1. The Atlantic Coast Conference, Greensboro, N.C.
What bothers us most is the growing lack of regard for geography. What bothers us is that there should be some sense, some inherent logic, to the way these things are arranged. There are always anomalies in sports (Does anyone think the Dallas Cowboys belong in the NFC East?) but college sports are defined by conference alignments in ways that professional sports never could be. All those years Pittsburgh and Syracuse seemed perfectly happy in the Big East (a conference that hasn’t been “East” for several years, unless you consider Chicago a suburb of Philadelphia), and then in one weekend, they wind up joining yet another league whose name no longer holds any geographic relevance. (Colorado:Pacific::Texas A&M:Southeast.) We might as well rename them Conference A, B, C and D; it’s all Legends and Leaders now, and no one can tell the difference.
There’s a reason He is here, and that’s because He is an extraterrestrial being sent down to usher us into the future. I mean, His middle initial is X! Is that not enough proof for you? Remember that Twilight Zone episode when the kindly old traveling salesman comes upon a washed-up baseball player in a tavern that suspiciously resembles every tavern in every Twilight Zone episode ever, and the salesman offers him a bus ticket to Scranton, Pa., and then moments later, a phone rings and the baseball player has a job offer in Scranton? That’s Denard. He’s carrying our bus ticket to Scranton. He’s the harbinger of where football is headed, even if we don’t yet realize it, even if He may not be there to lead us.
1. The University of Maryland, College, Park, Md.
OK, so I’m a stodgy white male who is fast approaching middle age, and I get that this college football uniform fetish is not geared toward uptight souls like me, and that it is fueled by apparel companies and the attention economy and all the highfalutin’ sociological jujitsu that corporations utilize to help brainwash large segments of the population into purchasing energy bracelets. But here is a question that should be posted in every high school locker room in America: If a school can only generate interest using togs that resemble the end result of a Project Runway challenge in a Department of Transportation warehouse, is that really a school worth attending? Not every teenager is so capricious that we can only hold their interest by OMG BLAKE LIVELY! I mean, as I was saying — what was I saying?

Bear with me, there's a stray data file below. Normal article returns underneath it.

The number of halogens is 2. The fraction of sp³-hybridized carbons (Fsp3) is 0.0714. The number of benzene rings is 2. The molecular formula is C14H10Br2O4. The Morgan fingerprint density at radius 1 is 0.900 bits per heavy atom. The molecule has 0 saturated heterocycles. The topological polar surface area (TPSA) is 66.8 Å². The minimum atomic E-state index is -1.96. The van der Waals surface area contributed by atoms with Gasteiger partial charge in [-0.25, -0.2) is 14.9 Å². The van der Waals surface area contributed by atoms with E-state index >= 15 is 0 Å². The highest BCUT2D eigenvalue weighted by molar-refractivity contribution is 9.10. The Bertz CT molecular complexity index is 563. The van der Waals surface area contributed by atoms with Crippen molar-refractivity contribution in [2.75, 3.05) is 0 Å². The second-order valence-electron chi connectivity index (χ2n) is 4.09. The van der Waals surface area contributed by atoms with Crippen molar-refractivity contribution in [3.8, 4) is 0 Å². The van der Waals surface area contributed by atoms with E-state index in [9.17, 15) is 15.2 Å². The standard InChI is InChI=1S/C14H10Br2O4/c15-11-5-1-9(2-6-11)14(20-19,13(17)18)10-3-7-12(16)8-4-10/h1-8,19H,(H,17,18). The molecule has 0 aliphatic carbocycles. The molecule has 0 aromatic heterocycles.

By all accounts, Arian Foster is something of a new-age goofball. His father actually named him after the Age of Aquarius, he majored in philosophy at Tennessee, he writes poetry, and he named his child Zeniah Egypt, in part because of his high regard for Discovery Channel programming. He is not the prototypical NFL mercenary, and so perhaps we should not have been surprised that Foster tweeted this spiritual observation about a hamstring injury that could keep him from playing in the Houston Texans’ season opener:
1. Ki-Jana Carter, running back
In my mind, Ki-Jana Carter is not who you think he is. In my mind, Ki-Jana Carter is the man in this video, a sculpted 21-year-old who takes a handoff on a sunny day in Pasadena, Calif., stumbles forward, regains his balance, ricochets off a linebacker, changes direction and outruns everyone to the end zone. In my mind, everything in Ki-Jana Carter’s football career that took place after this day doesn’t mean as much as it probably does to you.
1. University of Notre Dame, South Bend, Ind.
2. Brian Kelly, football coach, University of Notre Dame
Let me just say this first: I've never had a particular affinity for Notre Dame. I believe gold is an overvalued metal and leprechauns are terrifying shoemakers. I believe Sam Gamgee was a subpar defensive end and Qadry was the more talented Ismail brother. It was fun growing up with an irrational hatred of Notre Dame; it's been a lot less fun pitying them for the majority of the past 15 years.
1. Greg Schiano, football coach, Rutgers University
College football is the most compelling sport in America, yet nothing is more torturous than listening to college football coaches speak publicly about their teams. I know this because I spent Tuesday morning standing in a hotel ballroom in Newport, R.I., while eight Big East coaches filibustered for a solid hour. I heard them reminisce about games played in 1991, speak about punters with irrational brightness, thank people who I'm not sure actually exist, and trumpet the competitive supremacy of a conference that has a direct tie-in with the Beef 'O' Brady's Bowl. I heard one coach chastise a player for going to class too much, which was either the closest thing to joke anyone made or the closest thing to the truth anyone spoke. "That was the most boring hour of my life," one player said, as he headed toward a battery of television interviews. "My god."